Day 18: Somewhat choppy seas, but under 500 miles to go! Sailed close hauled most of the day; Water is turned off-- we're under strict rations; Some 'discrepancies' between rules and to whom they apply, but...what can you do? However, NB's night time watch is near-perfect...8-10 knots of wind, nice warm night, no helm attention needed, so NB finished reading "Mutiny on the Bounty".

Day 19: Calm seas, good wind, very nice sailing all day. Everyone getting along. During night watch, wind became erratic; Naomi and Veronika had squalls virtually all night.

Day 20: Nate had very nice morning watch-- 7 knots boat speed on 10-12 knots wind; Rocked out to Neil Young's "Unkown Legend". Made massive cheese, salami, hummus plate. Hiand steered the night watch, with winds continuing strong all day and night, with moderately choppy seas. Probably our record day: 167 nm!

Day 21: Good wind continues! Under 100 miles to go, which is somewhat hard to believe. We're flying along--- actually, we are going too fast and will likely arrive in the nighttime (which is a no-no). We reduced sail to triple reefed main so we don't go in an night. Some 'boat tensions' running high...good thing we're so close!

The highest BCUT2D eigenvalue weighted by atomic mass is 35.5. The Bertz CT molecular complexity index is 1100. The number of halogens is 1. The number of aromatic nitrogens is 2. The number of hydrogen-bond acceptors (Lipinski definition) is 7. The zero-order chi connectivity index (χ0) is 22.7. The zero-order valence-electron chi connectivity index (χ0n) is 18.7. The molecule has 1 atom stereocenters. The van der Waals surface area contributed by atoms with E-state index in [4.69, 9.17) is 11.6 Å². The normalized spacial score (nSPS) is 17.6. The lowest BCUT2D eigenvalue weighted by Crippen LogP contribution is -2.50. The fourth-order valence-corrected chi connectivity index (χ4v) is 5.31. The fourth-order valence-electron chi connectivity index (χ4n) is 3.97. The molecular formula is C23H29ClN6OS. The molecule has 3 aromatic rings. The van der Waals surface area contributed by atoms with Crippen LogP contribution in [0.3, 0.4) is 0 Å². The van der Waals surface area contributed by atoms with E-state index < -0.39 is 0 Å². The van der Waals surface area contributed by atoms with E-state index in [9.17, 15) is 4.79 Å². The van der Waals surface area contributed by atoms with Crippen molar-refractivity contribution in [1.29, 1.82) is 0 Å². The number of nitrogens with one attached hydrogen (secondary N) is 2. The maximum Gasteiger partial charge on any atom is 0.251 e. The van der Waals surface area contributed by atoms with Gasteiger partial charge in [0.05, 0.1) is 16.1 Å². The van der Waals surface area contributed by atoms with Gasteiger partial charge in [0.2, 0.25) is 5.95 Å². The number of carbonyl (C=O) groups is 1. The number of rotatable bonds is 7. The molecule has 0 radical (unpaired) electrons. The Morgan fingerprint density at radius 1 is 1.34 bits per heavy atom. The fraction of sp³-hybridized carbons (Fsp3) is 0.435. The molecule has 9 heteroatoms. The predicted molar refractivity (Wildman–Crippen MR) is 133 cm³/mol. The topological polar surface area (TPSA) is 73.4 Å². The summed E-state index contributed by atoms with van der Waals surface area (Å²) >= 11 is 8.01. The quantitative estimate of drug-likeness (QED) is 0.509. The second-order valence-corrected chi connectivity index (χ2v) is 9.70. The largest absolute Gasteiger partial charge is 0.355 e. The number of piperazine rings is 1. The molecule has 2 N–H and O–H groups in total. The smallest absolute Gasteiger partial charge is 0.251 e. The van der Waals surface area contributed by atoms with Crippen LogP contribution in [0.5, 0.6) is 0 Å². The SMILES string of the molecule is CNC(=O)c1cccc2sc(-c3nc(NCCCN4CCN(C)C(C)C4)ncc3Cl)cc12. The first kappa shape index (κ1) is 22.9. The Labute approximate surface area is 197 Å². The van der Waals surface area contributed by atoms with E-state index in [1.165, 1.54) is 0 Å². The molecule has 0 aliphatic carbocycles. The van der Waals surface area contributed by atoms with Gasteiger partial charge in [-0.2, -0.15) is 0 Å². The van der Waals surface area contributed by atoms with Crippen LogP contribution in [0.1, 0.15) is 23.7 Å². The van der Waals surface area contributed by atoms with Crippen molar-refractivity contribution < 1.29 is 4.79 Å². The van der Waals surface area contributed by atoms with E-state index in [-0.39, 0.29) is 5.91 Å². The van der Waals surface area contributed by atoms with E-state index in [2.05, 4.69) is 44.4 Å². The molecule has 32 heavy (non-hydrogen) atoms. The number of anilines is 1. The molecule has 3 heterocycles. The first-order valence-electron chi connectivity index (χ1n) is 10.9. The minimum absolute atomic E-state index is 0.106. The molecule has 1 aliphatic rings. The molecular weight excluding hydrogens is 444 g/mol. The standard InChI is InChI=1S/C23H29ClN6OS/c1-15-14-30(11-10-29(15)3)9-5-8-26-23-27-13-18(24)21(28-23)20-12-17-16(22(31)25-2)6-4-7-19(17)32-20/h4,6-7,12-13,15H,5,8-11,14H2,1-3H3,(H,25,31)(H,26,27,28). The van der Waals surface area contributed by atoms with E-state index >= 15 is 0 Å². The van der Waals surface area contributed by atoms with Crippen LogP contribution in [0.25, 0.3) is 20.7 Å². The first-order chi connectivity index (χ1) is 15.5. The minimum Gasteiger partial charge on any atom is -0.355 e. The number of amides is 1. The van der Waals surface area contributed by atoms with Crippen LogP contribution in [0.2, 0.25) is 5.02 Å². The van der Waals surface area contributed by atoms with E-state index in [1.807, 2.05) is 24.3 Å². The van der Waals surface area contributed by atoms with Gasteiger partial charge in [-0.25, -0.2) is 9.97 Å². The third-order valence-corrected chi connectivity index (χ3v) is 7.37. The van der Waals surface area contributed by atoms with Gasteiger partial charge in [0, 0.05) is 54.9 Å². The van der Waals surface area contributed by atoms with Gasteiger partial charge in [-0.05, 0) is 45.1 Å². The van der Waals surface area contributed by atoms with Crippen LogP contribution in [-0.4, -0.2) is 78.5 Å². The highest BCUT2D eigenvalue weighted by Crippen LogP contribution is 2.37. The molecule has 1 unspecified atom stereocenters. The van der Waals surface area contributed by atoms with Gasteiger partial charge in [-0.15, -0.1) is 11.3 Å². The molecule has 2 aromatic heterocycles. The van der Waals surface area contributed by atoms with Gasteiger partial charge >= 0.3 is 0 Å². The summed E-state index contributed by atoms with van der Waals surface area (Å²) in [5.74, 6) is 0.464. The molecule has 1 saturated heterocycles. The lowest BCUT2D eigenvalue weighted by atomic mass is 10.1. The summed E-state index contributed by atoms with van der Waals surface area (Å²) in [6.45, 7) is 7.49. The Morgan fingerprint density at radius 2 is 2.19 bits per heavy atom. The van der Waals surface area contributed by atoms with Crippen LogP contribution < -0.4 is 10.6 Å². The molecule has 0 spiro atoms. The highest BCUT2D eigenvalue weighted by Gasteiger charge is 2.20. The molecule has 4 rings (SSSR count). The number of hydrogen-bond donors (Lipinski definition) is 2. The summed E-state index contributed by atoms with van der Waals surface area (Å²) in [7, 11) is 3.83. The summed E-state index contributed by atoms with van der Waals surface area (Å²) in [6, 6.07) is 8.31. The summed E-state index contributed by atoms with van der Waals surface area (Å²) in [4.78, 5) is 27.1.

Day 22: Land Ho! Arrive! We motored into the bay at Hiva Oa right at sunrise. The smell of the land was intoxicating...a blend of bougainvilla, citrus, and soil. Anchored bow and stern in the bay, which is bordered by steep dramatic green cliffs. Nate and Naomi got off boat, walked on land on wobbly legs indeed! Walked around the tiny town of Atuona (pop 1300) then back at sunset...3 other friendly boats had arrived! Big party on the catamaran Carinthia, with crews from Bravado, Hypnautical, Lovesong, etc...Flor de canha rum flowing smoothly...Naomi and I get toasted and cheered by everyone from all the night!

Plan Vs. Reality

Ok, that's the daily log; but what was it really like? To be certain, it was different than we had expected. On the plus side, the actual passage was easier than we thought it'd be. The sailing was quite nice, with wind most days in the 8 to 15 knot range-- steady trade wind conditions-- and we ticked off the miles.

Further, we fell into a pretty rigorous daily routine-- wake up, brew a coffee, go on watch for 4 hours, have lunch, do an hour or so of boat chores, read during the afternoon, have a communal dinner, nap briefly until nighttime watch, and then sleep. Repeat pattern. This structure made the days fly by, and there weren't many dull moments.